5 Excel Skills Every Marketer Should Have

I found parts of this article quite helpful (even though the title is poorly worded: you have skills; you don’t know them).

It covers these five areas:

  1. Table formatting
  2. Charting
  3. Pivot tables
  4. Functions
  5. Advanced filters

If you’re looking to improve your Excel skills (and you should be!), the article is worth your time.

Thoughts on Data and Reporting

Reports cannot answer questions for you, or rather data cannot. Reports exist to show data in a way that is useful. Developing the skills to understand data, what the data shows, and more importantly understanding what the data does not show is a skill that everyone should learn.

What I mean by this is that I want everyone to have a realistic view of what data and reporting is. It is information. It can either be presented in a useful way or not (and hopefully we can get our reports created in a useful way).

Many questions that we (as marketers) pose are about intent not behavior. Data can only describe what is (behavior), not why it is (intent). Careful, thoughtful, thorough analysis of data can produce theories of why (intent) that can then be tested for validity. This is a key important thing about data that needs to be understood. When you are looking for a report to tell you why, you are looking in the wrong place. So rather than asking “what makes a customer do X” ask “what are the traits of customers who are most likely to do X based on our current data”. The best way to get a why answered is to ask our customers (that is why surveys are so useful).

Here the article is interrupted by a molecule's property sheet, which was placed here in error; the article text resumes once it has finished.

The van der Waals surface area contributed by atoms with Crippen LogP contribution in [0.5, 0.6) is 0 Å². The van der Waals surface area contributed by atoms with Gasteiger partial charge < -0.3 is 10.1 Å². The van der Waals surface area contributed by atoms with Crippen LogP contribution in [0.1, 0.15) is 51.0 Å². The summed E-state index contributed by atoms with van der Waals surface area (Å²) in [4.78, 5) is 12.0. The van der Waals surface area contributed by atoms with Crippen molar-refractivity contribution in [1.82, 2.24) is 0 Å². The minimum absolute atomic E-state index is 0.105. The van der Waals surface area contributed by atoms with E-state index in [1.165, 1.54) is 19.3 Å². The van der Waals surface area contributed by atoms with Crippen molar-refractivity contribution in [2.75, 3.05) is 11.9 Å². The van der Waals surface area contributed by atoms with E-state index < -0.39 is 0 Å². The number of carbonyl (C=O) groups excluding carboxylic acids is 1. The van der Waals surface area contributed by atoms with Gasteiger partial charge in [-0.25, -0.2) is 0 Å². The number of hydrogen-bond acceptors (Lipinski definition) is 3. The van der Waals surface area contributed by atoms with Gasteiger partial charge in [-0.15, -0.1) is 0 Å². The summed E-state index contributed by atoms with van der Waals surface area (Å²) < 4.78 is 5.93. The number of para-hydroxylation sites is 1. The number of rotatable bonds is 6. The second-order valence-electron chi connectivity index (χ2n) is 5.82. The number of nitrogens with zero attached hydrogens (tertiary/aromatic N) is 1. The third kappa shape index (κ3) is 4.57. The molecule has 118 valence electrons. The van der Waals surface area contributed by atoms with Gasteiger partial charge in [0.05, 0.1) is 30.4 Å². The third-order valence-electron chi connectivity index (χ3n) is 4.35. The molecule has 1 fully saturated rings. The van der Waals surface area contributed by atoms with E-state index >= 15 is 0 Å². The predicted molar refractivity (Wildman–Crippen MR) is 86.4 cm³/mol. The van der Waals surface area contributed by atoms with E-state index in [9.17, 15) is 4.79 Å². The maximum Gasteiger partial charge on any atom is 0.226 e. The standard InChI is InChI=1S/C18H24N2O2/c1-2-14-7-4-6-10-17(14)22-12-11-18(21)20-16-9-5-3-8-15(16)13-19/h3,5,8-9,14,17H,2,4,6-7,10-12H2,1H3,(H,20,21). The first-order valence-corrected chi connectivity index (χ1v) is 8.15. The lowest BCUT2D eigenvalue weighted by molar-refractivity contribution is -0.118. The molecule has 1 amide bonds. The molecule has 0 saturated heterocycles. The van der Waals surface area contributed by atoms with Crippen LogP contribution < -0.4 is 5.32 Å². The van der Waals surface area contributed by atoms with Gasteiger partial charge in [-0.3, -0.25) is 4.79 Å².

Further, data changes; which means the answer is always changing. What is true today may not be true tomorrow. However, tracking answers over time is useful as it can reveal useful things. This is called trending. When looking at data trends you want to try to spot disruptive changes, identify what caused those (data does not tell you this, analysis does), and use that information as a basis for decisions.

Finally, when it comes to identifying customer funnels, it is best to look at them as an ideal rather than an absolute. That is to say that the analysis of data should show the most likely pathway a customer takes, this is our ideal funnel (it is not ideal in the sense of preferred, but ideal in the sense of what takes place the most often). But there are always going to be exceptions to the funnel; and we may find that our most profitable (preferred) funnel is different than the current funnel. That should prompt change.

Rule the world with Excel: my favorite features & formulas

My favorite Excel features:

F4.  Use the F4 key to repeat the last thing you did (i.e. if you just made a cell green, use F4 to make another cell green. If you just deleted 3 lines, use F4 to delete 3 more lines). If F4 isn’t working on your PC, make sure F-lock is disabled. This feature is a no-go in a Mac.

Format Painter. I hate wasting time on formatting. But thankfully, the format painter button means I only have to format once and then I can easily “copy” that formatting to other cells. I use format painter so often that I like to add it to my “Quick Access Toolbar”

The Quick Access Toolbar in Excel

Customizing the Quick Access Toolbar (only on the PC version). For weeks after I converted to the new ribboned version of Excel, I struggled to find the functions I needed. Thankfully they added the ability to customize the Quick Access Toolbar. There are 2 ways to do this:

  1. Selecting the downward facing arrow on the top bar, selecting “more commands”, then look for the function you want. Here’s a step-by-step visual on how to do this.
  2. Right clicking on the function then selecting “Add to Quick Access Toolbar”

Filtering. I often use Excel to track large amounts of information and filtering allows me to find the information I need.